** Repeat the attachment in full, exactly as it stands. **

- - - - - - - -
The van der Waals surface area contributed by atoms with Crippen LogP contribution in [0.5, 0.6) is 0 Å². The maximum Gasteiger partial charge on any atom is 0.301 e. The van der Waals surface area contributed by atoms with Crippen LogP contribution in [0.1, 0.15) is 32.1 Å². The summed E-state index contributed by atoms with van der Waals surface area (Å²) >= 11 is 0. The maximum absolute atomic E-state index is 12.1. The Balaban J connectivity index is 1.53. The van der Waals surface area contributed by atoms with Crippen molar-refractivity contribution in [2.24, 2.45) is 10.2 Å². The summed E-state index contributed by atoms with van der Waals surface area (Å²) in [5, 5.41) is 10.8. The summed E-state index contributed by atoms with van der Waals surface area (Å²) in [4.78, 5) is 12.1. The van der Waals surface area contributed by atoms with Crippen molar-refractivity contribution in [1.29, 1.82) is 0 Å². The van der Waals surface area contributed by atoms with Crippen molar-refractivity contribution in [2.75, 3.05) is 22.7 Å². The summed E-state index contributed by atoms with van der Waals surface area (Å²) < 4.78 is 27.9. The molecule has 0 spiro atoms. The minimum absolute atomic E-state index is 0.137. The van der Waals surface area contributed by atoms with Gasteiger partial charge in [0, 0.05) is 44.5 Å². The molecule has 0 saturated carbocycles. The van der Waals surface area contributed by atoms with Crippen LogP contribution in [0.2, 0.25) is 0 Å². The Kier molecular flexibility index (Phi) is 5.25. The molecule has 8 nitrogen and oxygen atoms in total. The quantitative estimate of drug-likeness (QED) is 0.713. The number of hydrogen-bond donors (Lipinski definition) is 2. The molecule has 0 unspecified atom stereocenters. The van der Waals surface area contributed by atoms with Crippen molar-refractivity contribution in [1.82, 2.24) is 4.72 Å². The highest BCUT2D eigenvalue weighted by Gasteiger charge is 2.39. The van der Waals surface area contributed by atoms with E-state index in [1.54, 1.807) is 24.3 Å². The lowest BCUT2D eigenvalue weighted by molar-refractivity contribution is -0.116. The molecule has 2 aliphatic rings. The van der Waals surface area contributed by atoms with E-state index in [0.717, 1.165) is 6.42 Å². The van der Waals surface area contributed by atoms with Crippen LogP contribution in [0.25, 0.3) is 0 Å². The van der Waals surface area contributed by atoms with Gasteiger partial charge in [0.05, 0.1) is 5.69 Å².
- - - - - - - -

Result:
The van der Waals surface area contributed by atoms with Crippen LogP contribution in [0.5, 0.6) is 0 Å². The maximum Gasteiger partial charge on any atom is 0.301 e. The van der Waals surface area contributed by atoms with Crippen LogP contribution in [0.1, 0.15) is 32.1 Å². The summed E-state index contributed by atoms with van der Waals surface area (Å²) >= 11 is 0. The maximum absolute atomic E-state index is 12.1. The Balaban J connectivity index is 1.53. The van der Waals surface area contributed by atoms with Crippen molar-refractivity contribution in [2.24, 2.45) is 10.2 Å². The summed E-state index contributed by atoms with van der Waals surface area (Å²) in [5, 5.41) is 10.8. The summed E-state index contributed by atoms with van der Waals surface area (Å²) in [4.78, 5) is 12.1. The van der Waals surface area contributed by atoms with Crippen molar-refractivity contribution in [1.29, 1.82) is 0 Å². The van der Waals surface area contributed by atoms with Crippen molar-refractivity contribution in [2.75, 3.05) is 22.7 Å². The summed E-state index contributed by atoms with van der Waals surface area (Å²) < 4.78 is 27.9. The molecule has 0 spiro atoms. The minimum absolute atomic E-state index is 0.137. The van der Waals surface area contributed by atoms with Gasteiger partial charge in [0, 0.05) is 44.5 Å². The molecule has 0 saturated carbocycles. The van der Waals surface area contributed by atoms with Crippen LogP contribution in [0.2, 0.25) is 0 Å². The Kier molecular flexibility index (Phi) is 5.25. The molecule has 8 nitrogen and oxygen atoms in total. The quantitative estimate of drug-likeness (QED) is 0.713. The number of hydrogen-bond donors (Lipinski definition) is 2. The molecule has 0 unspecified atom stereocenters. The van der Waals surface area contributed by atoms with Crippen molar-refractivity contribution in [1.82, 2.24) is 4.72 Å². The highest BCUT2D eigenvalue weighted by Gasteiger charge is 2.39. The van der Waals surface area contributed by atoms with E-state index in [1.54, 1.807) is 24.3 Å². The lowest BCUT2D eigenvalue weighted by molar-refractivity contribution is -0.116. The molecule has 2 aliphatic rings. The van der Waals surface area contributed by atoms with E-state index in [0.717, 1.165) is 6.42 Å². The van der Waals surface area contributed by atoms with Crippen LogP contribution in [0.25, 0.3) is 0 Å². The van der Waals surface area contributed by atoms with Gasteiger partial charge in [0.05, 0.1) is 5.69 Å².